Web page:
Importantly, supply chain finance systems were previously the sole preserve of the largest, rated firms – it has been tough for the financial market to lend to mid-market firms, as they do not have the ability to properly price the risk. This has now changed, thanks to a partnership between the insurance and the supply chain finance industry. Here, insurers can rate the risk of a buyer, just as they do when underwriting a trade credit insurance policy, and the supply chain finance platform can provide rapid access to reserves of cash locked in the accounts payable ledger. The largest provider of this type, PrimeRevenue, last year transacted US$140bn on its platform, which shows the scale and ubiquity of this as a cash management strategy. In the run up to the referendum, and since the vote was cast, AIG and PrimeRevenue has seen increasing interest in its flagship supply chain finance platform.

Beyond capital management, diversification of supply is an important strategy, but never easy. High-quality relationships with suppliers take time to build. For organisations that depend on a small cadre of key suppliers, the recent market changes represent a catalyst to engage in new or under-utilised relationships, further afield, or indeed closer to home.

The government is working hard to ensure that Brexit signals the development of enhanced relationships with markets further afield. Indeed, as Brazil, India, China and other markets continue to drive the bulk of international growth, buyers have long been facing the need to build more overseas relationships.

British interest abroad has some powerful advocates, many firms do not realise how easy it is to take advantage of the ‘soft power’ that the British government and consulate affords them abroad. There are opportunities overseas, and this is a good moment to seize them. For those British firms able to navigate these new international environments successfully, there is a tremendous opportunity to do well overseas – foreign markets are potentially hugely valuable suppliers, as well as markets for British products, services and talents.

While it is unclear how EU member states will react to the UK’s decision to leave, it is a fair assumption that those organisations with access to working capital, trade insight and flexible, resilient supply chains will have the best chance of navigating these choppy waters.


Focus on relationships

The pillars of a successful supply chain are strong relationships, which are steadily nurtured with as many elements of the chain as possible. It’s important to visit suppliers regularly, particularly in times of turbulence, to extend personal connections and reassure them that you are there for the long term. This is often financially advantageous, as suppliers are much more receptive to discuss ways of maximising efficiency and collaboration. In many cultures outside of Europe, personal relationships and networks are often even more important, so if you’re looking to increase your supply chain reach it’s in your interest to have this valuable bonding time.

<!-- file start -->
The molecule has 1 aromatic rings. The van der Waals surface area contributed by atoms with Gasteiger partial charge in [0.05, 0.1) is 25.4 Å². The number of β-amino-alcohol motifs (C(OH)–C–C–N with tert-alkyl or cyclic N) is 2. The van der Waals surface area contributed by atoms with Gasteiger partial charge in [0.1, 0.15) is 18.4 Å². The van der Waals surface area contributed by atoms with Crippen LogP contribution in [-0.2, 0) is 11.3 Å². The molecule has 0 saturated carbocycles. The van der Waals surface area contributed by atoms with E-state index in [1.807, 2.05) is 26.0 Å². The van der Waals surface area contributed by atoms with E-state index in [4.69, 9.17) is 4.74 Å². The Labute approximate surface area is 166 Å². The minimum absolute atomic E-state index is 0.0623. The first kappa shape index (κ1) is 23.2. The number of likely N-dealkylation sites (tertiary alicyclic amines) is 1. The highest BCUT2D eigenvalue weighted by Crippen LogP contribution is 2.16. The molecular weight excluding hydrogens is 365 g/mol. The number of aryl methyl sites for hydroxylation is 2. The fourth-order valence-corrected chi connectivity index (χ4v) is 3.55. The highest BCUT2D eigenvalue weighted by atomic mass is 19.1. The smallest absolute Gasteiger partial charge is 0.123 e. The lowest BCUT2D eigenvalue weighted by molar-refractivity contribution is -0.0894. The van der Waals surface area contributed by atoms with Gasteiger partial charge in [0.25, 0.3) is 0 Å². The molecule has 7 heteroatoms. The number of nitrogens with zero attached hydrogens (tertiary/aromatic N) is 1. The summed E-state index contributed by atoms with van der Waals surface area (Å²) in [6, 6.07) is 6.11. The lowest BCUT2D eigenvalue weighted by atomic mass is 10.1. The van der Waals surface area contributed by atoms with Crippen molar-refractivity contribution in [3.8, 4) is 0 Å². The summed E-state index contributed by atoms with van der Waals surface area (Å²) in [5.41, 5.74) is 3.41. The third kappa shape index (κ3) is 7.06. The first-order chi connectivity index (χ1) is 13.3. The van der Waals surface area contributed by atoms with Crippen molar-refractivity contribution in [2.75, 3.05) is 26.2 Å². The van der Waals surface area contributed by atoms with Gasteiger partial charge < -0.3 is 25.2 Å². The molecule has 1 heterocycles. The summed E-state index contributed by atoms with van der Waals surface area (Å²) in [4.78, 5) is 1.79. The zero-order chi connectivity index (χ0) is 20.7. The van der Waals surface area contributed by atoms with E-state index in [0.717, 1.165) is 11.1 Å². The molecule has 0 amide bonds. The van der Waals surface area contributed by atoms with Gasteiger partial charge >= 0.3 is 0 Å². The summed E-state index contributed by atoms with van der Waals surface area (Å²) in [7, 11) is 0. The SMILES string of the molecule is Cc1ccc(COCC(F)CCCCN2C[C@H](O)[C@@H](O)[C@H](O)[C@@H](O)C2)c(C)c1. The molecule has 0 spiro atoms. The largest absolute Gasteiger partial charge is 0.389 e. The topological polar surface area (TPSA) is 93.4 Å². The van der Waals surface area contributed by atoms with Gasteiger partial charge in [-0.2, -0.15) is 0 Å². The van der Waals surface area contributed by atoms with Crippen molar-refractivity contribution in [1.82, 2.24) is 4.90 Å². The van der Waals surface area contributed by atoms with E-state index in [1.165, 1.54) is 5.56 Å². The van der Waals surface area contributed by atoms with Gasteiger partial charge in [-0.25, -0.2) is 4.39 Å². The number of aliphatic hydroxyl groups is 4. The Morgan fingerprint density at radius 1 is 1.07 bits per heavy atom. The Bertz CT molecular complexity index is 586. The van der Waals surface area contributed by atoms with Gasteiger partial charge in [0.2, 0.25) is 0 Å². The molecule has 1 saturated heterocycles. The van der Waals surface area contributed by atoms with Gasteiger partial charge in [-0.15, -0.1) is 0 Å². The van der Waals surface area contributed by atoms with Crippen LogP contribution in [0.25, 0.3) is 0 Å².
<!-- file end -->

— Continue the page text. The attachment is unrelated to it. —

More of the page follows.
In this period of uncertainty, it is tempting to ‘wait and see,’ but those firms who proactively manage the uncertainty give themselves the best chance of weathering the storm. By adopting a cross department approach to managing the key risks to your business, companies improve resilience. From our own perspective, we are hearing a clear signal from the market that supply chain finance is one part of an integrated strategy that the most proactive firms are using to mitigate potential shocks brought about by Britain’s decision to leave the EU.

About Supply Chain Finance from PrimeRevenue and AIG

Supply Chain Finance from PrimeRevenue and AIG provides funds that enable suppliers to take early payment less a small discount, while enabling buyers to standardise and potentially lengthen their payment terms. This provides low cost access to working capital on both sides of the transaction.

Until now, supply chain finance platforms have been limited to supporting the largest, investment grade businesses. Supply Chain Finance from PrimeRevenue and AIG is able to cater to the thousands of mid-market, non-investment grade companies, by providing financing with the credit risk insured by AIG’s market-leading trade credit insurance.

To find out more go to:

Neil Ross, global head of Trade Credit at AIG: